Mindful eating – how not to gorge on food

When I first started my paleo lifestyle, I felt liberated. I could eat whatever I want (within the paleo limits) and know that it’s nutritious for my body. So I started gorging on pork belly, which I love, and it wasn’t enough to have just one portion. I needed to eat two or three portions in one seating because they were too delicious. I also ate all the cheese and nuts I wanted and polished off a few ounces of cheese every day.

Sure, it was liberating. But at the same time, I realised I was becoming obsessed with food and thinking constantly about my next meal. I’ve never been like that. Since I was a child, I was always “eating to live” rather than “living to eat.” Food to me was just a way of getting energy into my body. I was never interested in travelling all over Singapore for the best roti prata or trying out a different restaurant each week. I once told my friends, “All food tastes the same to me!”

As well, it was physically uncomfortable to have my belly stuffed all the time. My stomach also looked bloated from too much food. In addition, I was adding unnecessary calories to my diet by eating things that I didn’t like (but was told it was good for me), such as heavy cream and butter in my coffee (a la bulletproof coffee). What happens is that I ended up eating things that do not satiate me because they were things I didn’t like.

Recently, it got me thinking that I should start listening to my body instead of following prescribed guidelines. That means that:

  1. I practise mindful eating. I eat only when I’m hungry and stop when I’m satiated.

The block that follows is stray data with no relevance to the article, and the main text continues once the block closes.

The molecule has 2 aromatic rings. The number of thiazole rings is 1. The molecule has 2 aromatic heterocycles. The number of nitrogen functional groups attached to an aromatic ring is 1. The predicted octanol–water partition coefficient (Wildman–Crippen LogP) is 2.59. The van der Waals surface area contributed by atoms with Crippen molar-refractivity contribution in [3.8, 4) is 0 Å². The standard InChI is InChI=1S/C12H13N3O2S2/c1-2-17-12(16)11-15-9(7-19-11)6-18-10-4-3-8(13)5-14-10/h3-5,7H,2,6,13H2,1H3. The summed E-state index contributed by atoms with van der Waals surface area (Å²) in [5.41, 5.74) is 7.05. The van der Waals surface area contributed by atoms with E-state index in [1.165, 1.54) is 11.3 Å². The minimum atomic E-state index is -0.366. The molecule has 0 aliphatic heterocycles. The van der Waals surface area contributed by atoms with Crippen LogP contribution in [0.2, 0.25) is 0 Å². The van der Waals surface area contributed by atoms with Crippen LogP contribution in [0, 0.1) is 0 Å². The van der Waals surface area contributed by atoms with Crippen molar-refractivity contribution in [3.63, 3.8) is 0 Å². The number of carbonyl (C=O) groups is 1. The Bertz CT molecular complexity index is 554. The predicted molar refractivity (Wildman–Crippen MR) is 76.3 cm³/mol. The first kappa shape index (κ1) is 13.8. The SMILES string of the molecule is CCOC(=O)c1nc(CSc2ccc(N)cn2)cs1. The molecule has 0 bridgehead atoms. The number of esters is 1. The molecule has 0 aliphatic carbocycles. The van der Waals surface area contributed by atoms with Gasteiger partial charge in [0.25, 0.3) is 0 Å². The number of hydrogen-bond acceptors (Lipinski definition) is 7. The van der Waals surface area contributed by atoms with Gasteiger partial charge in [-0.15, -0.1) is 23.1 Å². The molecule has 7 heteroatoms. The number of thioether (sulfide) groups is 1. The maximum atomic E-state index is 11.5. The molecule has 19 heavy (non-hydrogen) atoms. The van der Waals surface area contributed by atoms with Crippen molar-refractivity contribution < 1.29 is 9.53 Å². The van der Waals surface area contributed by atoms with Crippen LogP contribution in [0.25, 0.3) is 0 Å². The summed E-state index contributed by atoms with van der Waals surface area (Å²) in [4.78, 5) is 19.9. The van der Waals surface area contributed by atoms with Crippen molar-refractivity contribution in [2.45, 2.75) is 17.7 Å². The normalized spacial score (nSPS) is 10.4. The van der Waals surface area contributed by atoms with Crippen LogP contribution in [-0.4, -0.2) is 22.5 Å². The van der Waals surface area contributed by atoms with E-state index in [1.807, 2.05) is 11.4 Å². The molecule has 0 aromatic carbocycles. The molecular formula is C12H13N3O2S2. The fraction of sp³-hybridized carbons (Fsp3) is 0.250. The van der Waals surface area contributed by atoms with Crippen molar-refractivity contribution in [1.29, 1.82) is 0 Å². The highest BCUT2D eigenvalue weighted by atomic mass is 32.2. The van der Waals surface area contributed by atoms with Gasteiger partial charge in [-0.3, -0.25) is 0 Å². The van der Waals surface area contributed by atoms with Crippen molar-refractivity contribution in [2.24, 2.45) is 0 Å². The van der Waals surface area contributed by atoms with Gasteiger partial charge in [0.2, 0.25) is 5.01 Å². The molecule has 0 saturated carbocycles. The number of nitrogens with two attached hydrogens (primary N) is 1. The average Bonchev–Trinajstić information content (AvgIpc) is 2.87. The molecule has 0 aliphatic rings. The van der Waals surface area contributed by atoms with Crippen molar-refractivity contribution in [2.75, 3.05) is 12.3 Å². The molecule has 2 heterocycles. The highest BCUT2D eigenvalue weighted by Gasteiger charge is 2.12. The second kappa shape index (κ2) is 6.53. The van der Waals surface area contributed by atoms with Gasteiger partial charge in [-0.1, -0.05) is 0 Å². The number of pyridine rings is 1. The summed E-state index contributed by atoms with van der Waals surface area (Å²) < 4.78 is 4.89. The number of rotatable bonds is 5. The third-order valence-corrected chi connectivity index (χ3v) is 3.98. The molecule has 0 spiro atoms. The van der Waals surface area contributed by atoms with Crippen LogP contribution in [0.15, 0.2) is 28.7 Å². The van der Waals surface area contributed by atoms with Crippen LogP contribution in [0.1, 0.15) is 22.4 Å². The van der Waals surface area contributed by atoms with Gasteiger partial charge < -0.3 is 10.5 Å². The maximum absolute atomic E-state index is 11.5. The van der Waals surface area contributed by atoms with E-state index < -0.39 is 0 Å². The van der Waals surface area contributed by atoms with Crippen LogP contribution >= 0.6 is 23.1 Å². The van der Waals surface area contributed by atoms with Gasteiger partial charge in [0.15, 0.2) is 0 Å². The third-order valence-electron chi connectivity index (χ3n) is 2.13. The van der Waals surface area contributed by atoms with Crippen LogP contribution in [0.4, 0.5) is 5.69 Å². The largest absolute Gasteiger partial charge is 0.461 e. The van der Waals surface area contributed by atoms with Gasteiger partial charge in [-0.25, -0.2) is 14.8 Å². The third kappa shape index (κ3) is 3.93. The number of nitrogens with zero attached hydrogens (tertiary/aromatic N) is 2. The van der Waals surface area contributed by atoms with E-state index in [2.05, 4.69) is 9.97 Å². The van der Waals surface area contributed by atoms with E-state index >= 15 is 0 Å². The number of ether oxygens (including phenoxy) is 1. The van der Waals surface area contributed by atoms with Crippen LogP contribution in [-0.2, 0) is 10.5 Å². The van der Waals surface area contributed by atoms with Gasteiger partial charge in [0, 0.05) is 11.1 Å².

2. I stop eating things I don’t want to eat. This means no more cream or butter in my coffee, even though all the healthy fats are supposed to be good for me.
  3. I eat what I want to eat. Previously, I’ve been avoiding fruits because of the sugar content. But I’ve started eating them again as and when I want. I feel better with less cravings.

So far, I’ve been quite good with (2) and (3). It helps as well that I don’t have cravings for junk food so it’s not like I start eating garbage. It’s (1) that I struggle with. I still have a tendency to stuff myself until my belly hurts. So I took a look online to see what strategies I can utilise to practise mindful eating.

  1. Use smaller utensils. This reduces each bite size and increases the frequency of putting food to mouth.
  2. Hara Hachi Bu. Remember the traditional Okinawa diet – eat until you’re 80% full. This is because it takes 20 minutes for the body to process that it’s full.
  3. Savour your food. Concentrate on what you’re eating and the flavours in your mouth rather than eating and watching TV at the same time.
  4. Chew your food more. This will enable greater enjoyment of food and also gives your stomach time to process that it’s full.
  5. Choose food that you want to eat (with the caveat that it’s nourishing for your body). Go ahead and have that square of dark chocolate if you’re really craving for it. Savour every bite.

I found a graphic that suggests some strategies for mindful eating.

mindful-eatingSource: Visual.ly

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